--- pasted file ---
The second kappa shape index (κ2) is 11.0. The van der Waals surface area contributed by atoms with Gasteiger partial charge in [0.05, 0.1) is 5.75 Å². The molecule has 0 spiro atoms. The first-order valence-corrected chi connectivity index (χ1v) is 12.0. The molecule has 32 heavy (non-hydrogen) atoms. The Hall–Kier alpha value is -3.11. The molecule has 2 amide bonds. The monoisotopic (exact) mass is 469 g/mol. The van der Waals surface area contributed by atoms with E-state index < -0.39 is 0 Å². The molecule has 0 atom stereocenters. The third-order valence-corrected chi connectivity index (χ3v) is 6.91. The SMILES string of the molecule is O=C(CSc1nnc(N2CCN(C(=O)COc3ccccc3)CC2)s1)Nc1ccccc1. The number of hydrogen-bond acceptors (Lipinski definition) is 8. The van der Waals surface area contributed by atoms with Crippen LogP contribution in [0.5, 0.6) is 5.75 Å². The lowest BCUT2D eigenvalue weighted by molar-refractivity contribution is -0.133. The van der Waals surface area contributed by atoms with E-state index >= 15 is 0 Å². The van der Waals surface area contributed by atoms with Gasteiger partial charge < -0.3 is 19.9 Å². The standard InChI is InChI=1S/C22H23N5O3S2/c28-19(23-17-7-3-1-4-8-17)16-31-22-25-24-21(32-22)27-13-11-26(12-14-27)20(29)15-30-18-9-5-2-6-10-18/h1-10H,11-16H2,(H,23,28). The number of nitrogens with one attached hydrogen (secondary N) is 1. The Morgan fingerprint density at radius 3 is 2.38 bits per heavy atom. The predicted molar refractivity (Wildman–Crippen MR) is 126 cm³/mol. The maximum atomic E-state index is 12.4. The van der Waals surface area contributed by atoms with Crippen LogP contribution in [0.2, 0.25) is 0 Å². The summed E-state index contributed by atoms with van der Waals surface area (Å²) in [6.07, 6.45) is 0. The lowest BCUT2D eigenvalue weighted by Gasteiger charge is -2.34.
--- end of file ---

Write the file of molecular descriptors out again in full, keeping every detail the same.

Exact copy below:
The second kappa shape index (κ2) is 11.0. The van der Waals surface area contributed by atoms with Gasteiger partial charge in [0.05, 0.1) is 5.75 Å². The molecule has 0 spiro atoms. The first-order valence-corrected chi connectivity index (χ1v) is 12.0. The molecule has 32 heavy (non-hydrogen) atoms. The Hall–Kier alpha value is -3.11. The molecule has 2 amide bonds. The monoisotopic (exact) mass is 469 g/mol. The van der Waals surface area contributed by atoms with E-state index < -0.39 is 0 Å². The molecule has 0 atom stereocenters. The third-order valence-corrected chi connectivity index (χ3v) is 6.91. The SMILES string of the molecule is O=C(CSc1nnc(N2CCN(C(=O)COc3ccccc3)CC2)s1)Nc1ccccc1. The number of hydrogen-bond acceptors (Lipinski definition) is 8. The van der Waals surface area contributed by atoms with Crippen LogP contribution in [0.5, 0.6) is 5.75 Å². The lowest BCUT2D eigenvalue weighted by molar-refractivity contribution is -0.133. The van der Waals surface area contributed by atoms with E-state index >= 15 is 0 Å². The van der Waals surface area contributed by atoms with Gasteiger partial charge < -0.3 is 19.9 Å². The standard InChI is InChI=1S/C22H23N5O3S2/c28-19(23-17-7-3-1-4-8-17)16-31-22-25-24-21(32-22)27-13-11-26(12-14-27)20(29)15-30-18-9-5-2-6-10-18/h1-10H,11-16H2,(H,23,28). The number of nitrogens with one attached hydrogen (secondary N) is 1. The Morgan fingerprint density at radius 3 is 2.38 bits per heavy atom. The predicted molar refractivity (Wildman–Crippen MR) is 126 cm³/mol. The maximum atomic E-state index is 12.4. The van der Waals surface area contributed by atoms with Crippen LogP contribution in [0.2, 0.25) is 0 Å². The summed E-state index contributed by atoms with van der Waals surface area (Å²) in [6.07, 6.45) is 0. The lowest BCUT2D eigenvalue weighted by Gasteiger charge is -2.34.